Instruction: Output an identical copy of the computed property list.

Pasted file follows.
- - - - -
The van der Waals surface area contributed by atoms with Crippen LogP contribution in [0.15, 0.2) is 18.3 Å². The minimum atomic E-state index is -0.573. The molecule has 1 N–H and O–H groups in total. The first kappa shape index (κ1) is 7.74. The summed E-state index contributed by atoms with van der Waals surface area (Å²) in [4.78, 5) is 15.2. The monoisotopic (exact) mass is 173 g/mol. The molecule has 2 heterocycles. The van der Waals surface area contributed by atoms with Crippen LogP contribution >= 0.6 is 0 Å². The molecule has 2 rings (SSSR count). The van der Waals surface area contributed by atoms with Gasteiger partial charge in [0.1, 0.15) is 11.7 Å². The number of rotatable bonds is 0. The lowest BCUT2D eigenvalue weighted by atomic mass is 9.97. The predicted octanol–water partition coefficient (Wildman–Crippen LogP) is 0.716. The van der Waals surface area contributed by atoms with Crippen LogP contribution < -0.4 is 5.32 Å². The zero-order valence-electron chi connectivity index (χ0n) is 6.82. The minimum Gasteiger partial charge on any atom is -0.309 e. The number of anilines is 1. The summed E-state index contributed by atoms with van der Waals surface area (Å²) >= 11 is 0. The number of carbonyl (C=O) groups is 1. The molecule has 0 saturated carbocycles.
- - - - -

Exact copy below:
The van der Waals surface area contributed by atoms with Crippen LogP contribution in [0.15, 0.2) is 18.3 Å². The minimum atomic E-state index is -0.573. The molecule has 1 N–H and O–H groups in total. The first kappa shape index (κ1) is 7.74. The summed E-state index contributed by atoms with van der Waals surface area (Å²) in [4.78, 5) is 15.2. The monoisotopic (exact) mass is 173 g/mol. The molecule has 2 heterocycles. The van der Waals surface area contributed by atoms with Crippen LogP contribution >= 0.6 is 0 Å². The molecule has 2 rings (SSSR count). The van der Waals surface area contributed by atoms with Gasteiger partial charge in [0.1, 0.15) is 11.7 Å². The number of rotatable bonds is 0. The lowest BCUT2D eigenvalue weighted by atomic mass is 9.97. The predicted octanol–water partition coefficient (Wildman–Crippen LogP) is 0.716. The van der Waals surface area contributed by atoms with Crippen LogP contribution < -0.4 is 5.32 Å². The zero-order valence-electron chi connectivity index (χ0n) is 6.82. The minimum Gasteiger partial charge on any atom is -0.309 e. The number of anilines is 1. The summed E-state index contributed by atoms with van der Waals surface area (Å²) >= 11 is 0. The number of carbonyl (C=O) groups is 1. The molecule has 0 saturated carbocycles.